5 Things To Love About Tom Wesselmann

When it comes to Pop art, few have been as influential as Tom Wesselman.

Born in Cincinnati, Ohio, on February 23, 1931, Wesselmann became one of the most recognizable, and reluctant, Pop artists. Dubbed “The Most Famous Pop Artist You Don’t Know” by Kevin Conley at T: The New York Times Style Magazine, who described the artist as a “sunny workaholic who made pink bikini-line nudes as much a Pop Art staple back in the ’60s as the Campbell’s Soup can.”

Here are five things to love about the late Pop artist, who died in 2004, but is finally getting his due over a decade later.

1. In a 1984 oral history interview, Wesselmann describes how he arrived at his technique:
“I had to find my own way of doing all that stuff. And that kind of saved my life, because for the first time I began to have something that was mine.”

2. In Interview, artist Tom Sachs said about Wesselmann:
“Like Louis Armstrong, who might leave out keynotes that you’d mentally connect to the others, Wesselmann might leave out eyes, but your mind would conjure them up.”

3. In his 1980 autobiography, under the pen name Slim Stealingworth, he writes:
“I find sometimes I get so excited working, especially when starting new ideas; I get so excited that I get uncomfortable. It almost feels dangerous, like I’m flirting with something dangerous. “

A visitor stands in front of the painting

A visitor stands in front of the painting “Great American nude” from American artist Tom Wesselmann in 2014. Courtesy of PATRIK STOLLARZ/AFP/Getty Images.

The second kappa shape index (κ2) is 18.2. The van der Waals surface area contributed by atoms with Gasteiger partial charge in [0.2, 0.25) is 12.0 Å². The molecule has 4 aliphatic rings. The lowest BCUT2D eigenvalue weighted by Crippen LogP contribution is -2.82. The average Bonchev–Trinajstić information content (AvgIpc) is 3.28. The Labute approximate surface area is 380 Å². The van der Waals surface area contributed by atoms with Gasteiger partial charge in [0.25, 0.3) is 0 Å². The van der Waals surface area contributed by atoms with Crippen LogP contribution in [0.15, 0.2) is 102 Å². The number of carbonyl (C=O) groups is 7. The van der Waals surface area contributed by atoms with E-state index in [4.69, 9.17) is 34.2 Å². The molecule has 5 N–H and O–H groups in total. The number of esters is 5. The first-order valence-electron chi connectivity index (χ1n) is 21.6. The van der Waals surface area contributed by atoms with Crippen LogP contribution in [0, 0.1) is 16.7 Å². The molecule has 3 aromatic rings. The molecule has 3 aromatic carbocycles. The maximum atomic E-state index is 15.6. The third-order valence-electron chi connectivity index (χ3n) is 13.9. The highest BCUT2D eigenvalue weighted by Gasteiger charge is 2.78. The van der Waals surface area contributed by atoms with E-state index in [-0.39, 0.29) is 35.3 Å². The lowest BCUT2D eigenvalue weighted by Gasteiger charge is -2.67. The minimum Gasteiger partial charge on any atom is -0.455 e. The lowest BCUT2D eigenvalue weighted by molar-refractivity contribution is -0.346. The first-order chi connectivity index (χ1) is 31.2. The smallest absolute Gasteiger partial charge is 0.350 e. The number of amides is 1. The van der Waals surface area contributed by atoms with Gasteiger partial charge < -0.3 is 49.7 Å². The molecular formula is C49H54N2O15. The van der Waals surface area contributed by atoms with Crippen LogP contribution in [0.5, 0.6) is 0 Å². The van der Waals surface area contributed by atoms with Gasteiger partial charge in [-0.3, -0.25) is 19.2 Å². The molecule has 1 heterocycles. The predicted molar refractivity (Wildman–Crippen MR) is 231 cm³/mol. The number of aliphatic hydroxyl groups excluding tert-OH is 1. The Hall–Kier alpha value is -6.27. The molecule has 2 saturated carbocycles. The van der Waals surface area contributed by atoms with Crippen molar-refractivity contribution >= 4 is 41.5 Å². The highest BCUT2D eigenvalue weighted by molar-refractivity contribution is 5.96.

4. His former model and assistant Monica Serra told the Guardian:
“I think it will be nice for people to see the sweetness of him. His sweetness and his precision and a depth that I don’t know if we always get. It touched me to see them, and still does.”

5. In an Art in America interview with Stéphane Aquin, curator of contemporary art at the Montreal Museum of Fine Arts, he explains:
“His nudes were part of a larger project to redesign figurative painting from the start based on traditional genres of nude, still life, landscape, etc., and I think his intuition was maybe as fundamental as Lichtenstein’s. They both acknowledged that abstract painting couldn’t be taken any further, so they thought, ‘Let’s start painting everything over again. Let’s start with the traditional genres, but we have to redefine them.’ It’s a radical break in the painting of the ‘60s.”

See more works by Wesselmann on artnet Auctions, which is offering two prints: Technical Drawing for Smoker, 1973, and Untitled (Bedroom Face), 1974

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